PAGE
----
May 25, 2018
1 min read

Study shows real-world effectiveness of PCV13 among US seniors

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The 13-valent pneumococcal vaccine had an unadjusted vaccine effectiveness of around 73% against vaccine-type community-acquired pneumonia in the first real-world test of the vaccine among seniors in the United States, researchers reported in Clinical Infectious Diseases.

In 2014, the CDC’s Advisory Committee on Immunization Practices (ACIP) recommended that unvaccinated U.S. adults aged 65 years and older receive PCV13, followed by a dose of the 23-valent pneumococcal vaccine, and a recent study supported its ongoing use this population.

The ACIP recommendation followed results from a double-blind, placebo-controlled randomized clinical trial in the Netherlands that showed the vaccine was effective. But according to the authors of the new study, there were questions about whether that efficacy “would be reflective of the real-life experience of an adult population as clinically and demographically diverse as the United States,” where more than 30% of seniors have received PCV13 since the ACIP vote.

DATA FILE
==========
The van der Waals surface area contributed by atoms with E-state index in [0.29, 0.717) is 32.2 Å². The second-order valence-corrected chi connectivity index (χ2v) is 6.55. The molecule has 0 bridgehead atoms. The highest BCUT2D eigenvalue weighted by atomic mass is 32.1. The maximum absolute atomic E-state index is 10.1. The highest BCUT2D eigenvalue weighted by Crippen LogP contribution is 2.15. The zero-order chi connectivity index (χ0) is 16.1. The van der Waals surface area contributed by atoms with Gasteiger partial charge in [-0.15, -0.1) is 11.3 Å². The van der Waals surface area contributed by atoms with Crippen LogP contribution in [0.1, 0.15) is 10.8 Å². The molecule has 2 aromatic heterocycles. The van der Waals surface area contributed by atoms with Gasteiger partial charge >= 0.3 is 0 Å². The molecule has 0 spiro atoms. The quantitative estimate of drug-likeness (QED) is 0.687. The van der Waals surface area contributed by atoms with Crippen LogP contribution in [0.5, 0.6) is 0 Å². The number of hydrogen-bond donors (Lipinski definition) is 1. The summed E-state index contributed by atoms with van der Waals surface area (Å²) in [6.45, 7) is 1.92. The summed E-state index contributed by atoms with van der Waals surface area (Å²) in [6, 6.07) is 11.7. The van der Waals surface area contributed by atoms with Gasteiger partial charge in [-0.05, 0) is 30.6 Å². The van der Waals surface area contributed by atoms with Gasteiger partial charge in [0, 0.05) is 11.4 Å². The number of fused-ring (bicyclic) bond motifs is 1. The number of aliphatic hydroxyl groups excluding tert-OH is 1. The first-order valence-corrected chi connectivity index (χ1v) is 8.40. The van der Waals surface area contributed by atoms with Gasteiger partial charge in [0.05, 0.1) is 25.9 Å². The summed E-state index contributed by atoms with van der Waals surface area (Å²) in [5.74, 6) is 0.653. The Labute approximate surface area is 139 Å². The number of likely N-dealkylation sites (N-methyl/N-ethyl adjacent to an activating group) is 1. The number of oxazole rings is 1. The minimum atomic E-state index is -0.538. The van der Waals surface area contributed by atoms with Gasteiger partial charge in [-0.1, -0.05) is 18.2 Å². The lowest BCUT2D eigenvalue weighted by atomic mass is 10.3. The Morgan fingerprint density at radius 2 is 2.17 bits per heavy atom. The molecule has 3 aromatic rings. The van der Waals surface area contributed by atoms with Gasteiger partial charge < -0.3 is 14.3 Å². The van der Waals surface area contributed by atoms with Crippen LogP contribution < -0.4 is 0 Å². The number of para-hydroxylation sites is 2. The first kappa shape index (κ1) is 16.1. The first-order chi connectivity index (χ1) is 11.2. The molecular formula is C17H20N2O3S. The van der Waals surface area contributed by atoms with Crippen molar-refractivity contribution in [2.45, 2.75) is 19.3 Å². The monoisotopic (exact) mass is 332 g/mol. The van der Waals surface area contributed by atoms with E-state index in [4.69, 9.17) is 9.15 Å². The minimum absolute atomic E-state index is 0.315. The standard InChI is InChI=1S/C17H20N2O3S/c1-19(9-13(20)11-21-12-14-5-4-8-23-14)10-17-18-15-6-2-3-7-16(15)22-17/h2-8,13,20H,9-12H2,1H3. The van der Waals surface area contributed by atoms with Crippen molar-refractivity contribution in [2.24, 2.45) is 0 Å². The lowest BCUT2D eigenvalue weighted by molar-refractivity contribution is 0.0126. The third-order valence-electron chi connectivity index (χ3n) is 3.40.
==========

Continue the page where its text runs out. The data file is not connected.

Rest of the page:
They used a test-negative design to evaluate the real-world effectiveness of the vaccine on 2,034 hospitalized patients in Louisville, Kentucky, from April 2015 through April 2016. They enrolled patients with confirmed CAP caused by a serotype covered by the vaccine. The remaining CAP patients served as test-negative controls.

Overall, 68 patients had infections caused by PCV13 serotypes (cases) and 1,966 did not (control). According to the researchers, cases were less likely to have received PCV13 than controls — 4.4% vs. 14.5%, with an unadjusted vaccine effectiveness of 72.8% (95% CI, 12.8%-91.5%).

“To date, PCV13 uptake in older U.S. adults has been modest,” the researchers concluded. “Given the effectiveness of PCV13 and the remaining [vaccine-type CAP] disease burden in adults aged 65 years and older observed in our study, the potential public health benefit of continued PCV13 vaccination in this U.S. population, and in other adult populations globally, remains substantial.” – by Gerard Gallagher

Disclosures: Please see the study for all authors’ relevant financial disclosures.